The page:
Once the Union effectively cancelled the Collective Bargaining Agreement, the Defendant claims that Defendant had no obligation to pay contributions or pay interest and liquidated damages on the late contributions.
Even assuming that the withholding of services effectively cancelled the Collective Bargaining Agreement between the Union and the Defendant, the Defendant still has an obligation to make contributions to the Plaintiff. Section 1145 of ERISA requires employers to make all pension payments "not inconsistent with the law." In Robbins v. Lynch, 836 F.2d 330, 333 (7th Cir. 1988), the Seventh Circuit stated, "this language was added to ERISA "to simplify delinquency collection" by freeing pension and welfare funds from defenses that pertain to the unions' conduct." The Robbins Court held that the employer was not relieved of his duty to make contributions to the pension and welfare trusts because of undisclosed side agreements between employers and the unions regarding such contributions. Id. at 333-334. The Court recognizes that the present case does not involve undisclosed side agreements. However, the Court determines that allowing the Defendant to defend against the Plaintiffs' claim for contributions by asserting an effective cancellation of the Collective Bargaining Agreement due to an employee strike would similarly complicate collection of delinquent contributions.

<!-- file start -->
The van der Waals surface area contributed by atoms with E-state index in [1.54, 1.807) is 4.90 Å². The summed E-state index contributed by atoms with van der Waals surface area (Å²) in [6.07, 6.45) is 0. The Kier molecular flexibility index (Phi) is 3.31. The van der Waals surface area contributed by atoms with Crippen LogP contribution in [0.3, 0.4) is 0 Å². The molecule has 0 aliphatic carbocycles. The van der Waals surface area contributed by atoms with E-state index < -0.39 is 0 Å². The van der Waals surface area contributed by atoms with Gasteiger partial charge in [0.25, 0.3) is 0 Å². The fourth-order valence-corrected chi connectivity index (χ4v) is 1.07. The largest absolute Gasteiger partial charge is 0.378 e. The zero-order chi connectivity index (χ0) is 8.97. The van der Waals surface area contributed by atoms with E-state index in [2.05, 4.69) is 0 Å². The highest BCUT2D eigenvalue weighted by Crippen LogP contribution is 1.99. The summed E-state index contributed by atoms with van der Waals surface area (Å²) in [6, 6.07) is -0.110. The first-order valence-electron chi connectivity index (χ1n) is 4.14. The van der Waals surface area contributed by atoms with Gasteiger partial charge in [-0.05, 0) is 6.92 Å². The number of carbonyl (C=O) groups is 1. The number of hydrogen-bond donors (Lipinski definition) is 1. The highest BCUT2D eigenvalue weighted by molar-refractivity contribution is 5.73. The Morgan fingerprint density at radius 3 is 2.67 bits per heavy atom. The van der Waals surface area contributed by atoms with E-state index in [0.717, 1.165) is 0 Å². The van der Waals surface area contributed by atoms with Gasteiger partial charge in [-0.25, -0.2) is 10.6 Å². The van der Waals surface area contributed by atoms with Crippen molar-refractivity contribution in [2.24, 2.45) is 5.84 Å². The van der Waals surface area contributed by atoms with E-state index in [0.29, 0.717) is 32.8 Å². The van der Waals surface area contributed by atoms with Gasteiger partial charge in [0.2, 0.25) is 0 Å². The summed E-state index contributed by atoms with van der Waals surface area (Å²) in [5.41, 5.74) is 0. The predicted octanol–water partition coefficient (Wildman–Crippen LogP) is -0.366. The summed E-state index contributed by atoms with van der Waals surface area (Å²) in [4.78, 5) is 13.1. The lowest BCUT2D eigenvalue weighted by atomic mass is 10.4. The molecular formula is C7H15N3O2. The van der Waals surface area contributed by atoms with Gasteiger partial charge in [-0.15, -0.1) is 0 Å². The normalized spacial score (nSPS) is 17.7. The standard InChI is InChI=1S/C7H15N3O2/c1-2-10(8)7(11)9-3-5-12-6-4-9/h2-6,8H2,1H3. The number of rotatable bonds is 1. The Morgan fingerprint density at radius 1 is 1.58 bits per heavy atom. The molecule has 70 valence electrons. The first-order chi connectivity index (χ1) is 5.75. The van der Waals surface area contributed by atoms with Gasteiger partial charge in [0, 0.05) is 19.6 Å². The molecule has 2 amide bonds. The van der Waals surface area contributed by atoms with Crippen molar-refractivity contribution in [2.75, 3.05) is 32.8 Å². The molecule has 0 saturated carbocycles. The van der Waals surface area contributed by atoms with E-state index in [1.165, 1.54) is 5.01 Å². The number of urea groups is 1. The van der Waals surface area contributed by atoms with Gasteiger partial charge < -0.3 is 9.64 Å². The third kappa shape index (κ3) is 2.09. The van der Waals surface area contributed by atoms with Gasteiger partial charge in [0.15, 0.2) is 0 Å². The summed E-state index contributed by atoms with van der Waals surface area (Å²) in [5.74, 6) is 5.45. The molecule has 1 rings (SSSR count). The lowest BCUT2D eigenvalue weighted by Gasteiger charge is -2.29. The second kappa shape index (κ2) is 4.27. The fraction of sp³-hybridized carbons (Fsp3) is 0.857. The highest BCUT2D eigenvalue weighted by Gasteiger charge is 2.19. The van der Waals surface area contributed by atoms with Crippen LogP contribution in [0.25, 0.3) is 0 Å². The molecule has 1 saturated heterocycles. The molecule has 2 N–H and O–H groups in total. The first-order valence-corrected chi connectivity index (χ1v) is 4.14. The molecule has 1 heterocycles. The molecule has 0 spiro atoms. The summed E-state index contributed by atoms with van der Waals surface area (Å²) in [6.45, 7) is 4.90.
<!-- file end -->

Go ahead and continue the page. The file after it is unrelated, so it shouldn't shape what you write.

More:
The Seventh Circuit in Central States, S.E. & S.W. v. Gerber Truck, 870 F.2d 1148, 1152 (7th Cir. 1989) cites comments made by Representative Thompson concerning § 1145 of ERISA: